The Sugar Quill
Author: Chime  Story: The Wooing of Riddle  Chapter: Default
The distribution of this story is for personal use only. Any other form of distribution is prohibited without the consent of the author.

The Wooing of Riddle

The Wooing of Riddle

 

Tom leaned, scowling, against a damp dungeon wall. The stones were icy under his back, but he paid them no mind, concentrating only on the task at hand. The fingers of his right hand moved fluidly before him, dancing a thick silver ring across the knuckles, and he felt the tension seep out his body as if through a sieve. He didn’t want to attend this celebration, and told himself that he didn’t know why he had even come, but a small, nagging part of him knew exactly why. All told, though Tom was an abrasive and coldhearted individual who rarely deigned to speak to even other members of his house, he was slightly afraid of the ghosts who inhabited Hogwarts - and to a greater degree, he was a great admirer of the knowledge he supposed they must have.

 

The heavy wooden door of the Potions classroom crashed open, interrupting his quiet reverie. Professor Mathilda Manstra, head of Slytherin, strode out of the room. Her arms were crossed, and she addressed Tom. “Do not think for a moment that you will have any special attention, being the only student at this event. It is only by the request of the Baron himself that you are attending. You know what I expect from you.” Her face softened slightly. “Now”, she said, smoothing her robes, and flicking a bit of plant matter off them, “follow me.”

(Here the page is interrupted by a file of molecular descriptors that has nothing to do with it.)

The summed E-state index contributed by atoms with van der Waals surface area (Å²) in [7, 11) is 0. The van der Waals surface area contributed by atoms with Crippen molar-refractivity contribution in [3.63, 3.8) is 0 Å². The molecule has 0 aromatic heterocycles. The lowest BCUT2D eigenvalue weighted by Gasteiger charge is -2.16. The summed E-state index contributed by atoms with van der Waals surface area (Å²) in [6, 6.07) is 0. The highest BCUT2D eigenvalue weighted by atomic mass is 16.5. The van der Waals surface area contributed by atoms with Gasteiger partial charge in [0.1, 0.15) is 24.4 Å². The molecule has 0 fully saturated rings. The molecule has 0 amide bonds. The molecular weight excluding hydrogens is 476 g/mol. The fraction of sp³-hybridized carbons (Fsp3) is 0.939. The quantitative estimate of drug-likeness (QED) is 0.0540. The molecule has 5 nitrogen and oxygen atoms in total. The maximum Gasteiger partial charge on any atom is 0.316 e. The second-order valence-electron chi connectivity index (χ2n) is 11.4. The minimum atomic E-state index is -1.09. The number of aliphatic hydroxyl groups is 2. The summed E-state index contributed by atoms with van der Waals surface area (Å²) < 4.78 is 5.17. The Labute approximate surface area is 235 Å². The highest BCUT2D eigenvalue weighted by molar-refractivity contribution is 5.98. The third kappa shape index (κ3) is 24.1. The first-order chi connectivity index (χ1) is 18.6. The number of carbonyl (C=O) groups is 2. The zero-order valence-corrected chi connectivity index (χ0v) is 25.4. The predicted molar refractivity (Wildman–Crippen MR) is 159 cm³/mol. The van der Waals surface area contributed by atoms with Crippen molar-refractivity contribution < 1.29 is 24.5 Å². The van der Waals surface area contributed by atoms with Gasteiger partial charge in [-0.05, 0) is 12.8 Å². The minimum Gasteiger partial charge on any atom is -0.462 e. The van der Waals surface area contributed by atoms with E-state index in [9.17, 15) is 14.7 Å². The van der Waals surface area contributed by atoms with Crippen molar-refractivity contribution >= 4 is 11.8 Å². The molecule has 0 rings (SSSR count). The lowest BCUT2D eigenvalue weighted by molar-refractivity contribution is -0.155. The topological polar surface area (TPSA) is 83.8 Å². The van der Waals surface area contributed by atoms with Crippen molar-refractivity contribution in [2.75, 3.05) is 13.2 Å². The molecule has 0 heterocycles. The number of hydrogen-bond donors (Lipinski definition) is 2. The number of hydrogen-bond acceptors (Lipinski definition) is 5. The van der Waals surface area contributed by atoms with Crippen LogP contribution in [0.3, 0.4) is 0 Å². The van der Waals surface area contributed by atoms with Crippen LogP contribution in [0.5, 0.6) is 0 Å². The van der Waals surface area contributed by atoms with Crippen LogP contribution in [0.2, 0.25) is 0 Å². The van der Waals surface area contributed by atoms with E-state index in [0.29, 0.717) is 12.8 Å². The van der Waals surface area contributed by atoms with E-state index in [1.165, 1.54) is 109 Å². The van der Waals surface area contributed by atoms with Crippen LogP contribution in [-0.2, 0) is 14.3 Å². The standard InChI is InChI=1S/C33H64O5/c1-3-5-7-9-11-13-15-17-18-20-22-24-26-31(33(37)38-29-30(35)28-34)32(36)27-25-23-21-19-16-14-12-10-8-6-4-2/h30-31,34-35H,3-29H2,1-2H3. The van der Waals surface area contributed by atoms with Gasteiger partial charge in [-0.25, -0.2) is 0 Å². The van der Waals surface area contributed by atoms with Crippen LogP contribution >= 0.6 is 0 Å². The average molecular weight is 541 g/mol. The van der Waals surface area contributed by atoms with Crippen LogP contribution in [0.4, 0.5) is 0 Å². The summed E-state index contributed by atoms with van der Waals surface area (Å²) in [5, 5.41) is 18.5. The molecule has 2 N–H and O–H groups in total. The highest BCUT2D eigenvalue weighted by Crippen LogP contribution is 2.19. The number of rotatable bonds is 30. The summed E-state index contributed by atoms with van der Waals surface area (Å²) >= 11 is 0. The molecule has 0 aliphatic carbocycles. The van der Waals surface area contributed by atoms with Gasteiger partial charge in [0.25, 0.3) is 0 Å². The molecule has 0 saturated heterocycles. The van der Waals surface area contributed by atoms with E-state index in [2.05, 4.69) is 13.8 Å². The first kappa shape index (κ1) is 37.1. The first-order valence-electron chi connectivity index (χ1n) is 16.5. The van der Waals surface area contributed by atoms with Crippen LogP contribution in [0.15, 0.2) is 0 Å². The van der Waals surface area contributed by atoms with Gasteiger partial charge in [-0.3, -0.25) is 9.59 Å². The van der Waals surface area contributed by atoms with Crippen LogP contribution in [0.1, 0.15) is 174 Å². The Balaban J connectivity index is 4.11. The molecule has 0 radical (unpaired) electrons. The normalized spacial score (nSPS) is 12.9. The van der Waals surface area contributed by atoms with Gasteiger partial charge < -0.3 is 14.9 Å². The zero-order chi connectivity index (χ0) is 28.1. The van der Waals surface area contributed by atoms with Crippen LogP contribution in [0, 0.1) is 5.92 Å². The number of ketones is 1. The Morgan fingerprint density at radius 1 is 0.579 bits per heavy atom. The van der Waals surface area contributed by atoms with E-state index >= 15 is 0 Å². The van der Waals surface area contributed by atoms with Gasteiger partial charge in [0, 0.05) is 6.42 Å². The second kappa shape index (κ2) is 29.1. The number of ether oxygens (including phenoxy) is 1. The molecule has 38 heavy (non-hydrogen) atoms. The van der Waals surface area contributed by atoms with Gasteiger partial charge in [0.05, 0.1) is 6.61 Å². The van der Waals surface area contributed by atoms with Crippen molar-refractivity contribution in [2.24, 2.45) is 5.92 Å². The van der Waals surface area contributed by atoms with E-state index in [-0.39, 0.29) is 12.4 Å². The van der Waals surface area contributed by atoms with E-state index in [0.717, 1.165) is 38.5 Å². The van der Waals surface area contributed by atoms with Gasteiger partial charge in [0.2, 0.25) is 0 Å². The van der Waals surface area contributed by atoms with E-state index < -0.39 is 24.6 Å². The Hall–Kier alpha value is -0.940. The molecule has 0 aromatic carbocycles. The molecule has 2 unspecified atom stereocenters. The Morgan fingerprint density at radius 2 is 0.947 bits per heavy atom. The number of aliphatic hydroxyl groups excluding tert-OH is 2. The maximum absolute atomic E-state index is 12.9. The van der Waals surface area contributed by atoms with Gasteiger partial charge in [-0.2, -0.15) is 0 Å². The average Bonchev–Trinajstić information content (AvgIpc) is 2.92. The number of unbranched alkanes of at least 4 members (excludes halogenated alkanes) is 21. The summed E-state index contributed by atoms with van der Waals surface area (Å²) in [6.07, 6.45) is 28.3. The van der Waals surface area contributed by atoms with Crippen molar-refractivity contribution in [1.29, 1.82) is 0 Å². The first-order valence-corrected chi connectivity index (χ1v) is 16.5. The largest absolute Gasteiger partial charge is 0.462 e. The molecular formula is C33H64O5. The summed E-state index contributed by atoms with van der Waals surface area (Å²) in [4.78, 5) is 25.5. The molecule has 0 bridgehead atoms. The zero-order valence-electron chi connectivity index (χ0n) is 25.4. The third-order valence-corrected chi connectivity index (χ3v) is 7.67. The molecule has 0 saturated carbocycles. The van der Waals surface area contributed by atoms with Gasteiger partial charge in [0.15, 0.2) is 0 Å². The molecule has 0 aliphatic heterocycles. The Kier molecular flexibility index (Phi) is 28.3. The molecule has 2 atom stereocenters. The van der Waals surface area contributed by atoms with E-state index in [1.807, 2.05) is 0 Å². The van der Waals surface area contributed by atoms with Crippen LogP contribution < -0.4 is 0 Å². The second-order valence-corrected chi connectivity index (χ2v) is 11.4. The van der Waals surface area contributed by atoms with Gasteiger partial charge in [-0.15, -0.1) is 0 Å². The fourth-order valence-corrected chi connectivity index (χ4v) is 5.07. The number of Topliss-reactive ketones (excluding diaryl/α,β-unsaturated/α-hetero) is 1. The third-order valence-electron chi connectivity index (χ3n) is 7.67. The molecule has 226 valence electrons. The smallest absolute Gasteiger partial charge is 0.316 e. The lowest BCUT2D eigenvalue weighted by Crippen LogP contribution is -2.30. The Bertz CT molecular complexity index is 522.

She turned quickly, her long, burgundy robes fanning behind her as she moved down the corridor. Tom became slightly confused – there were no more doors, save the broom closet at the end of this hall. The only thing visible now was a design that had been etched in the large stones at the end of the corridor and a large fern on a golden stand. Manstra seemed to know exactly what she was doing, because she leaned down to the small fern and whispered something to it. It shrieked, and its leaves began to beat at the professor’s face excitedly, like an overgrown green bat with far too many wings. Manstra pulled back quickly, a look of distaste on her face. “Ugh! It gets far too excited when you give it... finally, then.” She stepped back from the gold gilt table, and Tom watched with fascination as the carvings in the stone twisted and slid along the stones, finally forming a sizeable, luminous Hogwarts crest that sat a foot from the floor. It then split down the middle, turning inwards. Manstra motioned for Tom to go through first, and he waited on the other side to help her through. Though he was mid-way through his fifth year, and knew a great deal more than most of his peers, Hogwarts was constantly surprising him.

 

Tom and Professor Manstra emerged in what appeared to be a crypt, and the teenager shuttered a bit. The smell of the room was dry and somewhat unidentifiable, and Tom forced his thoughts away from tying to estimate the combination of time and ingredients that produced  that particular odor. Without a word, the Potions professor began to lead her student through a maze of high walled passages. Dimly, Tom heard discordant music, and vaguely wondered if perhaps ghost’s instruments were impossible to tune.